[With apologies to Sam Stein]
Hello. Thankyou all for coming here today.
First can I start by saying that we at the National Rifle Association decided to keep our silence for the last few days in the belief that recent events in Conneticut did not deserve to become a political football.
But I can assure you all that we are just as shocked and appalled as anyone by this week’s crazed attack on innocent semi-automatic rifle owners everywhere.
Let me be clear: we at the Association entirely agree that these random shootings must be stopped. But we must fight fire with fire. Just ask any of our nation’s courageous firefighters.
In the wake of these headlines we have to ask: how would things have gone at, say, Fort Hood, if there had been armed guards on patrol?
Or earlier this year in New York, when nine innocent pedestrians were senselessly gunned down by police officers bravely attempting to arrest an armed man who shot nearly two people? How would things have gone, if a coordinated tactical response had resulted in more armed officers shooting the stray bullets out of the way?
This has to be the start of a national conversation.
Excuse me. Excuse me. I’ve just been given to understand that during our press conference an armed man in Pennsylvania gunned down several people, including three state troopers.
We can only urge lawmakers again: we need armed guards in every squad car.
The only thing that can stop a bad guy with a gun are an unquantifiable number of good guys who can effortlessly overcome the human instinct not to kill others and have easy access to military-grade lethal weapons. Thankyou.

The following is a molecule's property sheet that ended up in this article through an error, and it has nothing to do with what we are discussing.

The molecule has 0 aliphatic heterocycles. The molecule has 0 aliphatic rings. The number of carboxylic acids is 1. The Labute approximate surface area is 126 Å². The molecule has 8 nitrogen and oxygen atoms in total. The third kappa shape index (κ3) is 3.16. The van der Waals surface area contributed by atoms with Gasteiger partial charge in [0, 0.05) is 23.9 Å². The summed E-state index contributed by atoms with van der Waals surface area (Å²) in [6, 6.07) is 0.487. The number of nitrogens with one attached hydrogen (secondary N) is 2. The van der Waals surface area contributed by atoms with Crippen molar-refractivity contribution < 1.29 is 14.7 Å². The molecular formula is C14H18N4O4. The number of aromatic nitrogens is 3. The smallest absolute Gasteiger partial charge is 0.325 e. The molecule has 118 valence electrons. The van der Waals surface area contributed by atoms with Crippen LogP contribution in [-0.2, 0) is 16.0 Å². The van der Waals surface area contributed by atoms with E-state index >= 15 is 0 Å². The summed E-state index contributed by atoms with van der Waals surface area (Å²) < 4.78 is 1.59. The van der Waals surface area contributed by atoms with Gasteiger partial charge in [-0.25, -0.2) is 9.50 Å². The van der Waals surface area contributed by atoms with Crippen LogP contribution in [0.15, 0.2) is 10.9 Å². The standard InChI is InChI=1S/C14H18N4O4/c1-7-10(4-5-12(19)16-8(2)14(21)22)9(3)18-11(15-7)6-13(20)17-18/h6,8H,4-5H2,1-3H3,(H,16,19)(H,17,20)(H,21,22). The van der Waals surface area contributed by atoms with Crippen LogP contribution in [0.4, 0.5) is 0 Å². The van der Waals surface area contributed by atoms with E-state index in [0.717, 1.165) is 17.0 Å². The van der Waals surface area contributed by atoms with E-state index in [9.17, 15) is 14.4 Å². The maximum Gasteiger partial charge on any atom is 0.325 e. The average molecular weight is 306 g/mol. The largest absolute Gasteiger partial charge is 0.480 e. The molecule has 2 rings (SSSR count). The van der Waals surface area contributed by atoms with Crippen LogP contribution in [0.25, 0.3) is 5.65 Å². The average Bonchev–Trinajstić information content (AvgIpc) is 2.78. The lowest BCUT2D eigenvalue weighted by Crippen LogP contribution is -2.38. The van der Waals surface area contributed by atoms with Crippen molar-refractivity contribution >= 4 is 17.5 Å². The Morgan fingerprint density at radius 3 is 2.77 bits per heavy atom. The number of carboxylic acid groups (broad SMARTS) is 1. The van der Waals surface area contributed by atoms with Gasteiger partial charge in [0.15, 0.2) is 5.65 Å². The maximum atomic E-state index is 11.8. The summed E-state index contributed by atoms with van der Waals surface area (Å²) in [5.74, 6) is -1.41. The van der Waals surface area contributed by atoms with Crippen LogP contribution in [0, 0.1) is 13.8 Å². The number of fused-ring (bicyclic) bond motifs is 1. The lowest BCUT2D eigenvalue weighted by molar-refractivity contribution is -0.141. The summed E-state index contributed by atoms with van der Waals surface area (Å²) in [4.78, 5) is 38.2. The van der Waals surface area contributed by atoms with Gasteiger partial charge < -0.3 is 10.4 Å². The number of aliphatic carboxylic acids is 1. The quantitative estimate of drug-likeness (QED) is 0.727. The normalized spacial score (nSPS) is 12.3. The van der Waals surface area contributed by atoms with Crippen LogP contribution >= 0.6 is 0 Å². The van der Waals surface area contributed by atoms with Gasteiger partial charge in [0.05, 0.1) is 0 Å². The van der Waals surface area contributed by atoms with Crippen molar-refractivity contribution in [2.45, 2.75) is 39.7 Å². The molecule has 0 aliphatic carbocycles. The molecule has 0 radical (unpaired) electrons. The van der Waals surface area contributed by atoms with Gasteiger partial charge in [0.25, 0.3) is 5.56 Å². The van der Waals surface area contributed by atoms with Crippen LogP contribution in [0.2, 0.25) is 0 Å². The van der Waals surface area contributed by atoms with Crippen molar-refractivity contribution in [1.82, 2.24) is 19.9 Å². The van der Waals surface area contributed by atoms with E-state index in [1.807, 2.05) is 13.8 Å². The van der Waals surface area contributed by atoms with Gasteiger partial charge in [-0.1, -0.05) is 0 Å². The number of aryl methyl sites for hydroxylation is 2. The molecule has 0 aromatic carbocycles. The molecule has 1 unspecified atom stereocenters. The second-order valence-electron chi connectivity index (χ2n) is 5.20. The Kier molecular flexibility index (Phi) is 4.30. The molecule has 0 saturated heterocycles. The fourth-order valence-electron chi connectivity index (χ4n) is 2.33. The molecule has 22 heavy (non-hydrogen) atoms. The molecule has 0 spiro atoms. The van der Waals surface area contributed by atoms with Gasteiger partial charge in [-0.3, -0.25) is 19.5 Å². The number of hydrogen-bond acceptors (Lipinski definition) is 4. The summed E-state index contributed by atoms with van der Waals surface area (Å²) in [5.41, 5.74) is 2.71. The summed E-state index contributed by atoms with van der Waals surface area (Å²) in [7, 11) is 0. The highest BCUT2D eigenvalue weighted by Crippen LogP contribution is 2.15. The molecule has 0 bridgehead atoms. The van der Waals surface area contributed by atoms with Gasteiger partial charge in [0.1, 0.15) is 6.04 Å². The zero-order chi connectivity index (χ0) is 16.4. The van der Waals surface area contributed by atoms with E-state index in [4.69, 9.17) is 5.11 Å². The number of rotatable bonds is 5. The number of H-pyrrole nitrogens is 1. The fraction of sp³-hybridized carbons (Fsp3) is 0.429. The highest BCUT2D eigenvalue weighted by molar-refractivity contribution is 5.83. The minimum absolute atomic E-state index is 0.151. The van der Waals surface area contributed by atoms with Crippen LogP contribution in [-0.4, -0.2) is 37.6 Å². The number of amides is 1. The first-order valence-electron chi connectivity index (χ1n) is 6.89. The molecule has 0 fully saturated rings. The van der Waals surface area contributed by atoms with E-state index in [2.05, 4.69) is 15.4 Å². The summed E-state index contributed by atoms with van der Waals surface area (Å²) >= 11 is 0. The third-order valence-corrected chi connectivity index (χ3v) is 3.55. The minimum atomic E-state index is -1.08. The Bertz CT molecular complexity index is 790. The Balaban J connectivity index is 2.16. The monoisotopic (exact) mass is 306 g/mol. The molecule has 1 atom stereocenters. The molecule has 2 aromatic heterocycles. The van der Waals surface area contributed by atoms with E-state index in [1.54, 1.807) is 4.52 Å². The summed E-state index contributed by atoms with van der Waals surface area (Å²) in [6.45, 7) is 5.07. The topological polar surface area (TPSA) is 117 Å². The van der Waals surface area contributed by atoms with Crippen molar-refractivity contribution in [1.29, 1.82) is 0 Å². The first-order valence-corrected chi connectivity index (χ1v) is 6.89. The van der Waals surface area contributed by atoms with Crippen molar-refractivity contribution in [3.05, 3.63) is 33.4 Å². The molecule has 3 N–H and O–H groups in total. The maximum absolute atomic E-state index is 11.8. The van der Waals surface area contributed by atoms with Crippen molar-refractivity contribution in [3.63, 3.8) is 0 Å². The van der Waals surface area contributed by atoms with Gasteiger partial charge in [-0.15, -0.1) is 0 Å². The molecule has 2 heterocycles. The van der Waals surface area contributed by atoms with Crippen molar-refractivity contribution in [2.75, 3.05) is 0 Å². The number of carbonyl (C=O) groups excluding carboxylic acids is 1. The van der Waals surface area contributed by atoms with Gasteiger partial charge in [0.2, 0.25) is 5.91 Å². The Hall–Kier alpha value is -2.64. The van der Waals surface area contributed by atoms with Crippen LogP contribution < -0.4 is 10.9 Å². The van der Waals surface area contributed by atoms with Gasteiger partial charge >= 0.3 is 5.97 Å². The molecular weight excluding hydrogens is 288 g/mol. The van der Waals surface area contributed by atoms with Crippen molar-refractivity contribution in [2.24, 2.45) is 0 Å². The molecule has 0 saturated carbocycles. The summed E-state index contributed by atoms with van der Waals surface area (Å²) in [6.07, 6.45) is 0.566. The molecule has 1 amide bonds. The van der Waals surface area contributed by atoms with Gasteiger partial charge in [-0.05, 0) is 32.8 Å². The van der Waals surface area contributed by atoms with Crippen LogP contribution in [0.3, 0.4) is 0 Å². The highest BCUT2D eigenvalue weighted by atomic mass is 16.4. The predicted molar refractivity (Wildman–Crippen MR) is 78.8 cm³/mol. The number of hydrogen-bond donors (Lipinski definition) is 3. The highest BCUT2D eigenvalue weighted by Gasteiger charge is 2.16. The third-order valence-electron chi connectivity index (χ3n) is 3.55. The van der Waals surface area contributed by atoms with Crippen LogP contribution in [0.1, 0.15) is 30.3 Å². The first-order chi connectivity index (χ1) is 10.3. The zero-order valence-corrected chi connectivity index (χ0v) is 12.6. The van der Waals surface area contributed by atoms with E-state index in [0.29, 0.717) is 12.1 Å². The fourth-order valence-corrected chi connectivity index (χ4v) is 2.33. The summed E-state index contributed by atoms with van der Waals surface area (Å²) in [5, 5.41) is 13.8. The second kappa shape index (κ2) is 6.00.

[First published in The Morning Star, 08/12/2012]
Britain’s business editors were gobsmacked this week as coffee chain Starbucks, the very avatar of global capital, pledged to voluntarily increase its corporation tax payments.
“Starbucks will not claim tax deductions for royalties and standard intercompany charges,” managing director Kris Engskov said in an open letter.
“Furthermore, Starbucks will commit to paying a significant amount of tax during 2013 and 2014 regardless of whether the company is profitable during these years.”
But if Engskov was expecting an avalanche of excitable soundbites about “responsible capitalism”, he was sorely mistaken. Even Parliament’s most reliable neoliberals have held their tongues: possibly because the company also chose this week to slash paid lunch breaks and sick leave for its barely minimum-wage, non-unionised baristas, but more likely thanks to chief financial officer Troy Alstead’s contemptuous performance before MPs on the public accounts committee. Read the rest of this entry »
Just a very quick note about something I missed last month: the Pantograph Punch’s interview with my hero Nicky Hager, the greatest, wisest and most selfless investigative journalist I know. Hager wasn’t speaking explicitly about the Leveson inquiry – his comments follow a Bruce Jesson memorial lecture he gave in October – but he is, as interviewer Matt Harnett says, “a prophet of radical transparency”.
So what would Hager make of Leveson’s “independent self-regulation”, a model whose oxymoronic name alone should ring warning bells? Well, the most significant omission is that Leveson never even questions the capitalist production model, where information – any information, however it’s obtained – is merely the means to acquire profit rather than a public service in itself. Hager on the other hand is happy to challenge this.